[A-B] [C-D] [E-L] M-P [Q-R] [S-Z]
The game itself is quite challenging, but could have benefited from being more forgiving. To hit the ball, you need to position your player almost perfectly, and timing spikes takes a lot of practice. I do love how your players will automatically dive to "dig" out low shots. You play alongside a computer partner who's competent for the most part, but occasionally just stands around clueless.
A wealth of options allows you to adjust wind conditions, point/time limits, game speed, and even change the look of your player. Up to four players can "lynx up" for some multiplayer action. There are three skill levels of "friendly" games, but the tournament mode is where the real challenge is. Upbeat musical tunes play throughout the contest, and some are pretty amazing. Malibu Bikini Volleyball is no joke. I could easily picture myself sitting on the beach playing this. © Copyright 2003 The Video Game Critic.
The gameplay is entertaining as you gobble up dots and bonus fruit while avoiding four wandering ghosts. The sound effects are similar to the arcade, but that distinctive "waka waka" effect is missing. The Lynx directional pad is no substitute for a proper joystick, so expect to miss a few turns. Hey, you can't have everything.
This cartridge also has an extra surprise up its sleeve in the form of a second set of extra-wide boards (ala Pac-Man Junior). These are even more fun, especially with the addition of the lightning icon. It gives you a turbo boost which makes it easy to round up all four ghosts for mega-points. Ms. Pac-Man looks great on the Lynx, going far beyond my expectations. © Copyright 2013 The Video Game Critic.
I love the graphics. That colorful city skyline is so bright and detailed you can make out the shingles on the rooftops! The character animation however is plodding, sometimes laboriously so. The first time I played I had no idea what was going on, as my gray ninja was overlapped by a bunch of hockey mask-wearing goons.
One button performs a somersault jump and the other unleashes a series of kicks and punches. The jump is purely evasive; there's no jump-kick. As long as you position yourself next to a gang of thugs you can continuously tap the attack button to strike them all at once, eventually dispatching the entire group. You'll also encounter ninjas, a sumo with a hairy back, and burly hillbilly swinging a log.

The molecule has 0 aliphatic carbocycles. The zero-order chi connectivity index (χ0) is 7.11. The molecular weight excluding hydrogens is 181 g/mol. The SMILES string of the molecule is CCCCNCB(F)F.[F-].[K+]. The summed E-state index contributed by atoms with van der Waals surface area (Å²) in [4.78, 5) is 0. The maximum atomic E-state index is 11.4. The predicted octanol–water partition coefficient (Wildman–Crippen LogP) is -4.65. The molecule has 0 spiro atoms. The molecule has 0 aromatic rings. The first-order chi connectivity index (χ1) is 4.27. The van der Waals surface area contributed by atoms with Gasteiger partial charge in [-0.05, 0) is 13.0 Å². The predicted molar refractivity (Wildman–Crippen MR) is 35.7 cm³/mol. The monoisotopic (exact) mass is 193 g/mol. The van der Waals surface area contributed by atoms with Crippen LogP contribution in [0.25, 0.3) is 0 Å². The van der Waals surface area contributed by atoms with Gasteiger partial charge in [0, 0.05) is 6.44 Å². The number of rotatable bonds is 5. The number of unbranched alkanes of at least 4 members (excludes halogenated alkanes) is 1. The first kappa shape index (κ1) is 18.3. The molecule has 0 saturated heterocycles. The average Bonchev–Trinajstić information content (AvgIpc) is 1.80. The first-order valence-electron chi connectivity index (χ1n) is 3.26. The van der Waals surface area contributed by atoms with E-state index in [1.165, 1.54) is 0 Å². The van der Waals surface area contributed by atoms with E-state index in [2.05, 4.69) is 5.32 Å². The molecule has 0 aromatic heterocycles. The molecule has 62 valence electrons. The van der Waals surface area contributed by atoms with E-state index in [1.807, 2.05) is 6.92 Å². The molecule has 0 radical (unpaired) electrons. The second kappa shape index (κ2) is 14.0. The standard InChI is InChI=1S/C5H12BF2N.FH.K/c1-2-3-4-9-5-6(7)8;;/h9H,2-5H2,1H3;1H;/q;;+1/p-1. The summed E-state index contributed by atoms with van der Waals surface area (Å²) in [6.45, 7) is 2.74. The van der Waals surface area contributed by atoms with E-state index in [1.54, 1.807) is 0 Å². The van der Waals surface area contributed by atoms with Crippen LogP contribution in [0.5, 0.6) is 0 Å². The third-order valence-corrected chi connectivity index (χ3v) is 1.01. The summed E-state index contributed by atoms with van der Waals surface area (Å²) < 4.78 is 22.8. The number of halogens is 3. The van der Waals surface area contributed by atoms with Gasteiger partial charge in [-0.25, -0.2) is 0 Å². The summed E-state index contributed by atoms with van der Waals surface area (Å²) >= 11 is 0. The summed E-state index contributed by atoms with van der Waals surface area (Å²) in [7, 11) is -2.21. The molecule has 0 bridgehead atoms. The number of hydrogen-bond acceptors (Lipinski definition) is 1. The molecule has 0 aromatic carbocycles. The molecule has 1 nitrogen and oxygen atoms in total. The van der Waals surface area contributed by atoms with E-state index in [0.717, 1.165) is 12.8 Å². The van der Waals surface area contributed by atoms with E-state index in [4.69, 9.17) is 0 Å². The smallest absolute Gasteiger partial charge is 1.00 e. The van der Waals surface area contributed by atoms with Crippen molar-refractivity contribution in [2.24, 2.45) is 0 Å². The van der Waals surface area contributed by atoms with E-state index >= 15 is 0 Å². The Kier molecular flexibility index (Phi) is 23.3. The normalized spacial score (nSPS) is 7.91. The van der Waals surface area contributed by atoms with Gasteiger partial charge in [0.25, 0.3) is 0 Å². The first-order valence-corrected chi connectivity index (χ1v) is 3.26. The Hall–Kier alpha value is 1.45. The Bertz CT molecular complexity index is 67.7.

The audio leaves much to be desired; what the heck is that tweeting noise? There are plenty of pits in this game, so be sure to knock bad guys into them whenever possible. Broken crates and phone booths reveal weapons and power-ups, but they only break when an enemy crashes into them.
I got stuck on one part where there are steel bars you need to climb across. Would you believe you need to press the "option 1" button to grab a bar? Was it really necessary to introduce a third button for this simple function?
The game plays well, thanks to interesting scenery and a moderate difficulty. The programmers must have been big fans of Top Gun, because there are Top Gun posters all over the place. Amusing illustrations are displayed between stages, including one of your ninja (in full garb) reading about himself in a newspaper while sitting on a train!
The continue screen must be seen to be believed. It shows your ninja strapped to a table with a circular saw being lowered onto his chest! Whoa! Once you come to terms with its slo-mo pacing, Ninja Gaiden turns out to be an entertaining little kung fu slugfest. © Copyright 2017 The Video Game Critic.
The controls could be better. It's easy to climb but pulling yourself up onto a platform can be a challenge. There are red icons hanging all over the place, but you have to hack them loose to grab them. The symbols on these icons are really hard to make out.
Ninja Gaiden III is not exactly easy on the eyes. The scenery looks good but why is everything so damn red? I might as well be playing this on a Virtual Boy for crying out loud. It's hard on the eyes and the red ninjas tend to blend in.
The second stage takes place in the desert and it's a real pain in the ass. It's bad enough you're sinking in sand, but you also have to deal with these elusive fuzzballs and drones descending from above. Still, the levels are fairly short so you'll make steady progress. Just try not to die at the hands of the boss or you'll need to restart the entire stage.
The game's soundtrack has a weird, otherworldly quality that I like a lot. Considering its lack of third-party support, the Lynx was really lucky to land an A-lister like Ninja Gaiden III. It's likely to cause blindness with extended use, but that's still a better fate than playing Kung Food (Atari, 1992). © Copyright 2017 The Video Game Critic.